Friday, December 01, 2006

Sorry to be posting so late, but this post has taken far longer than its length would indicate, as I've been on a quest for a very particular quote. Only in finding it, I've found another so much the same that I will venture to say that the image I'm about to present you was probably not independently arrived-at by Ms Plath.

See, what happened is, I got to thinking about the nature of poetry. And I vaguely remembered a Plath quote about "glimpses." I recalled it being about a door opening, then closing, and the poet catching a glimpse in between, and that is the essence of a poem. I wasn't far wrong. Frequently the Plath quote appears as follows:

"A door opens, a door shuts. In between you have a glimpse of a garden, a person, a rainstorm, a dragonfly, a heart, a city. So a poem takes place."

But that isn't the whole of it. In 1962, Sylvia Plath wrote an essay on poetry that was later included in The Bloodaxe Book of Contemporary Women Poets. Here is more of what she had to say, with the elements of the above quote within their original context:

How I envy the novelist!

I imagine him - better say her, for it is the women I look to for a parallel - I imagine her, the novelist, pruning a rosebush with a large pair of shears, adjusting her spectacles, shuffling about among the teacups, humming, arranging ashtrays or babies, absorbing a slant of light, a fresh edge to the weather and piercing, with a kind of modest, beautiful X-ray vision, the psychic interiors of her neighbors - her neighbors on trains, in the dentist's waiting room, in the corner teashop. To her, this fortunate one, what is there that isn't relevant! Old shoes can be used, doorknobs, airletters, flannel nightgowns, cathedrals, nail varnish, jet planes, rose arbors and budgerigars; little mannerisms - the sucking at a tooth, the tugging at a hemline - any weird or warty or fine or despicable thing. Not to mention emotions, motivations - those rumbling, thunderous shapes. Her business is Time, the way it shoots forward, shunts back, blooms, decays and double exposes itself. Her business is people in Time. And she, it seems to me, has all the time in the world. She can take a century if she likes, a generation, a whole summer.

I can take about a minute.

I'm not talking about epic poems. We all know how long they can take. I'm talking about the smallish, unofficial garden-variety poem. How shall I describe it? - a door opens, a door shuts. In between you have a glimpse: a garden, a person, a rainstorm, a dragonfly, a heart, a city. I think of those round Victorian paperweights which I remember, yet can never find - a far cry from the plastic mass-productions which stud the toy counters in Woolworths. This sort of paperweight is a clear globe, self-complete, very pure, with a forest or village or family group within it. You turn it upside down, then back. It snows. Everything is changed in a minute. It will never be the same in there - not the fir trees, nor the gables, nor the faces.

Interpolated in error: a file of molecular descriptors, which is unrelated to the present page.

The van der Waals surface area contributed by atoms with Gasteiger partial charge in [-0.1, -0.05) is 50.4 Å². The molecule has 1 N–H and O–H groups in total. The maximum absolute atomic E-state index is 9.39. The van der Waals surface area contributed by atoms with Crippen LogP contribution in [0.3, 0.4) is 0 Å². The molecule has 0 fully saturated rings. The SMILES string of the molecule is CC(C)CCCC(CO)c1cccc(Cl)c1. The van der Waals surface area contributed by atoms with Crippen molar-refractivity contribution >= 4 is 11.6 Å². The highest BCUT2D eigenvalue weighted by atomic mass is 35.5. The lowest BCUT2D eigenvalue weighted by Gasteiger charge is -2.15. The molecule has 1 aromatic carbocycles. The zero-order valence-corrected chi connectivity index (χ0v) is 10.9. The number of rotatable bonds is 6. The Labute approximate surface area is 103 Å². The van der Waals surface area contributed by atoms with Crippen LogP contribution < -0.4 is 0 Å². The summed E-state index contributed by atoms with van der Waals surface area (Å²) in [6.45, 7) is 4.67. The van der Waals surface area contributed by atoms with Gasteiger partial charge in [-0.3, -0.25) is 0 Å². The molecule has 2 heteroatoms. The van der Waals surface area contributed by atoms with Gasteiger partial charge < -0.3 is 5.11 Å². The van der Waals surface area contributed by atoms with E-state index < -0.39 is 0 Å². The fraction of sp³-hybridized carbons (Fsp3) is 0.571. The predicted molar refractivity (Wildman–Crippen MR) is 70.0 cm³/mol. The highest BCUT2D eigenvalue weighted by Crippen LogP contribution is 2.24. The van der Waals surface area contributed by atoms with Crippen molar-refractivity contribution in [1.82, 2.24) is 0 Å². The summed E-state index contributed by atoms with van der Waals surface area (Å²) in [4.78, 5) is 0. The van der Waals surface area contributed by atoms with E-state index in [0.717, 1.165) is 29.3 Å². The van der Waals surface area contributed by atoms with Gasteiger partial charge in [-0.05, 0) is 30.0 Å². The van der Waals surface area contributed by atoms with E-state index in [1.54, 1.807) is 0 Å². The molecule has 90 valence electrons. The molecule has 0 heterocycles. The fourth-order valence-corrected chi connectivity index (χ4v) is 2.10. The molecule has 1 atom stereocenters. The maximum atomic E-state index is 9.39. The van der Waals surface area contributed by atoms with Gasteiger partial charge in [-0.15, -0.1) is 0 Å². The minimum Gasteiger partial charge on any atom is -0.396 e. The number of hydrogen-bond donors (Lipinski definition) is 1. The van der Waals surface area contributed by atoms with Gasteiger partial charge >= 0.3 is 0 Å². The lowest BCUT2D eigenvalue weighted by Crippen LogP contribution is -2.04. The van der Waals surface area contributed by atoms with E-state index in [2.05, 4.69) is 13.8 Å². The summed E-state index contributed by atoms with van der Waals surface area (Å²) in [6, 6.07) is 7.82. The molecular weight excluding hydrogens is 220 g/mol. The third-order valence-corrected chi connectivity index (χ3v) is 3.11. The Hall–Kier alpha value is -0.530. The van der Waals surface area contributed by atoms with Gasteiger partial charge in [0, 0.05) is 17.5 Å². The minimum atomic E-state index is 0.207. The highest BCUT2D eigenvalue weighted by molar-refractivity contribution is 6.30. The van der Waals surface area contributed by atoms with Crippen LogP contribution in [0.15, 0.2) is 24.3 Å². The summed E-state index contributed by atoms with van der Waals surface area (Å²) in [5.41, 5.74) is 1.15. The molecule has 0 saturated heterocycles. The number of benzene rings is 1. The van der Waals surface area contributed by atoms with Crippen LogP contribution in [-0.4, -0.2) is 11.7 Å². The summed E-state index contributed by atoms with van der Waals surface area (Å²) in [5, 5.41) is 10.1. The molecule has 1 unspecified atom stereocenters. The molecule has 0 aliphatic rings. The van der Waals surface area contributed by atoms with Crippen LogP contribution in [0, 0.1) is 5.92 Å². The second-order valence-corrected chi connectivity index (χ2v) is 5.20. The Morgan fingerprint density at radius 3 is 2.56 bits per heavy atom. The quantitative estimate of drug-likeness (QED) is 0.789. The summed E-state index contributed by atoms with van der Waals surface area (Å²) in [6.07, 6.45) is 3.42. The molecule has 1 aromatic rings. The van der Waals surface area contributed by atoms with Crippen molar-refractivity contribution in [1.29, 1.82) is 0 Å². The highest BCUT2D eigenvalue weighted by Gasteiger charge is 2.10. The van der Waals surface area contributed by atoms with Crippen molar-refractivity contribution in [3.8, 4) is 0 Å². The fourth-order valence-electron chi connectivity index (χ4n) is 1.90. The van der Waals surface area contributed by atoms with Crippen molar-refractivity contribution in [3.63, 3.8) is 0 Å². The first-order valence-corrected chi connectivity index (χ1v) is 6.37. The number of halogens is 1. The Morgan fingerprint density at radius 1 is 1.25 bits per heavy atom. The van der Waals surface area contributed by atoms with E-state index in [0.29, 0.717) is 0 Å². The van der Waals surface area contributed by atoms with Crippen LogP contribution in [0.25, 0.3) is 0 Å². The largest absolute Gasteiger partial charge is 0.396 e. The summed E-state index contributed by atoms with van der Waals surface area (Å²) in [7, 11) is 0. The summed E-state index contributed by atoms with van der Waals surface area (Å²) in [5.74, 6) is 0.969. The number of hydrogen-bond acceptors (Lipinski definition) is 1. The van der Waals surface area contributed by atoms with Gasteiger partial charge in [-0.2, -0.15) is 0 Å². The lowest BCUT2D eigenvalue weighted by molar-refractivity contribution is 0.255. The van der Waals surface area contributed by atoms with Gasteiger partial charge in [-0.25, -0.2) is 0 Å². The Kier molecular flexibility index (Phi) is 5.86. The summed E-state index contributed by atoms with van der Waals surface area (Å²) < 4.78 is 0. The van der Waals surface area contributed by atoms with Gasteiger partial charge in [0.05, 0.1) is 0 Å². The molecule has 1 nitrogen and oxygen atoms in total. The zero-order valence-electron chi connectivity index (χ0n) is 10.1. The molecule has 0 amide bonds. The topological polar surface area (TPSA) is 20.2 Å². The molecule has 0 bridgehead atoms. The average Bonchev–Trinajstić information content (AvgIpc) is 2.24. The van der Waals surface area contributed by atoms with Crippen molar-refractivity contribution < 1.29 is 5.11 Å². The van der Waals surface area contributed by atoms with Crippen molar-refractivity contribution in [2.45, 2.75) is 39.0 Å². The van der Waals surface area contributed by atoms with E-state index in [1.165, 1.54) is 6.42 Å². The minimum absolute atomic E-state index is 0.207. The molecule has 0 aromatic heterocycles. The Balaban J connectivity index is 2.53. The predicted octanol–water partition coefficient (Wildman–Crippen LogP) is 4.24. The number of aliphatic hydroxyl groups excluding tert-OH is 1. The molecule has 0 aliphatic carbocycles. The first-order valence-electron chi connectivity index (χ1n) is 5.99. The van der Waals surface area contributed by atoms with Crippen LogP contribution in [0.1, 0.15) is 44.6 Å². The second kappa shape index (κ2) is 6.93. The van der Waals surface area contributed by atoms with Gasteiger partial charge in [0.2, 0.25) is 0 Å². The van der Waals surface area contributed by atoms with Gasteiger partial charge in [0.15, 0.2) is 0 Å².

So a poem takes place.



I love the idea of a poet catching a quick glimpse of something through an open door, then writing about it. About that idea or image or moment in time. And I thought Sylvia was a genius for her explanation, and still do. But I no longer think it was her original idea, because take a look-see at the last line of what Carl Sandburg had to say about poetry in 1928 for a work called Good Morning, America:

Poetry is a projection across silence of cadences arranged to break that silence with definite intentions of echoes, syllables, wave lengths.
Poetry is a journal of a sea animal living on land, wanting to fly the air.
Poetry is a series of explanations of life, fading off into horizons too swift for explanations.
Poetry is a search for syllables to shoot at barriers of the unknown and the unknowable.
Poetry is a theorem of a yellow-silk handkerchief knotted with riddles, sealed in a balloon tied to the tail of a kite flying in a white wind against a blue sky in spring.
Poetry is the silence and speech between a wet struggling root of a flower and a sunlit blossom of that flower.
Poetry is the harnessing of the paradox of earth cradling life and then entombing it.
Poetry is a phantom script telling how rainbows are made and why they go away.
Poetry is the synthesis of hyacinths and biscuits.
Poetry is the opening and closing of a door, leaving those who look through to guess about what is seen during a moment.

I love his many definitions, each of them perfect, yet perfectly flawed. Because no one phrase can sum up what poetry is, although the question from "How do you solve a problem like Maria?" comes close: "How can you hold a moonbeam in your hand?"

I leave you now to try to catch a glimpse between the opening and closing of the door.

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